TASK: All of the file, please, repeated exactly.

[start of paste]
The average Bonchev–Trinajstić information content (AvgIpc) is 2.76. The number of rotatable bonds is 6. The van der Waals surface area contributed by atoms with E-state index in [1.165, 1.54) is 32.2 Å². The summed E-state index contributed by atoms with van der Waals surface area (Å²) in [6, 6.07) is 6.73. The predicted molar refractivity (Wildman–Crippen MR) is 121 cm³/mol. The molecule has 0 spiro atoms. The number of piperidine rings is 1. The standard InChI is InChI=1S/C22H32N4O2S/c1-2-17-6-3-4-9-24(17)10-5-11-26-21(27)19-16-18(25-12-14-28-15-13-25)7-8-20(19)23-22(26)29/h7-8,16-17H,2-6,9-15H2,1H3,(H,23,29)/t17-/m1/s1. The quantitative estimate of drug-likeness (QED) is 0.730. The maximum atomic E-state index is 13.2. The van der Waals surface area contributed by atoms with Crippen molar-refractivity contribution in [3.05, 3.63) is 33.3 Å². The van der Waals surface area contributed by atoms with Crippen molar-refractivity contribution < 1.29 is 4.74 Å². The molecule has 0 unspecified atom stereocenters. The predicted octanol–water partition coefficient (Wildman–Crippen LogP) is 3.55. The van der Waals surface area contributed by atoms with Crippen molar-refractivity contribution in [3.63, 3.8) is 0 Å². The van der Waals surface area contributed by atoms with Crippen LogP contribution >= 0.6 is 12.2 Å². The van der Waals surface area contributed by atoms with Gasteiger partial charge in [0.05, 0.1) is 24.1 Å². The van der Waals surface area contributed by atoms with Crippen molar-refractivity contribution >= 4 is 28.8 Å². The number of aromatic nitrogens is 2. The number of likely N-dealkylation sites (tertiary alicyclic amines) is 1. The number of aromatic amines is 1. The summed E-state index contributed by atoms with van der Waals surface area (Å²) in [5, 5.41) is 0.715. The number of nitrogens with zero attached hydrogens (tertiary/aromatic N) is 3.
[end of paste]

The average Bonchev–Trinajstić information content (AvgIpc) is 2.76. The number of rotatable bonds is 6. The van der Waals surface area contributed by atoms with E-state index in [1.165, 1.54) is 32.2 Å². The summed E-state index contributed by atoms with van der Waals surface area (Å²) in [6, 6.07) is 6.73. The predicted molar refractivity (Wildman–Crippen MR) is 121 cm³/mol. The molecule has 0 spiro atoms. The number of piperidine rings is 1. The standard InChI is InChI=1S/C22H32N4O2S/c1-2-17-6-3-4-9-24(17)10-5-11-26-21(27)19-16-18(25-12-14-28-15-13-25)7-8-20(19)23-22(26)29/h7-8,16-17H,2-6,9-15H2,1H3,(H,23,29)/t17-/m1/s1. The quantitative estimate of drug-likeness (QED) is 0.730. The maximum atomic E-state index is 13.2. The van der Waals surface area contributed by atoms with Crippen molar-refractivity contribution in [3.05, 3.63) is 33.3 Å². The van der Waals surface area contributed by atoms with Crippen molar-refractivity contribution < 1.29 is 4.74 Å². The molecule has 0 unspecified atom stereocenters. The predicted octanol–water partition coefficient (Wildman–Crippen LogP) is 3.55. The van der Waals surface area contributed by atoms with Crippen molar-refractivity contribution in [3.63, 3.8) is 0 Å². The van der Waals surface area contributed by atoms with Crippen LogP contribution >= 0.6 is 12.2 Å². The van der Waals surface area contributed by atoms with Gasteiger partial charge in [0.05, 0.1) is 24.1 Å². The van der Waals surface area contributed by atoms with Crippen molar-refractivity contribution >= 4 is 28.8 Å². The number of aromatic nitrogens is 2. The number of likely N-dealkylation sites (tertiary alicyclic amines) is 1. The number of aromatic amines is 1. The summed E-state index contributed by atoms with van der Waals surface area (Å²) in [5, 5.41) is 0.715. The number of nitrogens with zero attached hydrogens (tertiary/aromatic N) is 3.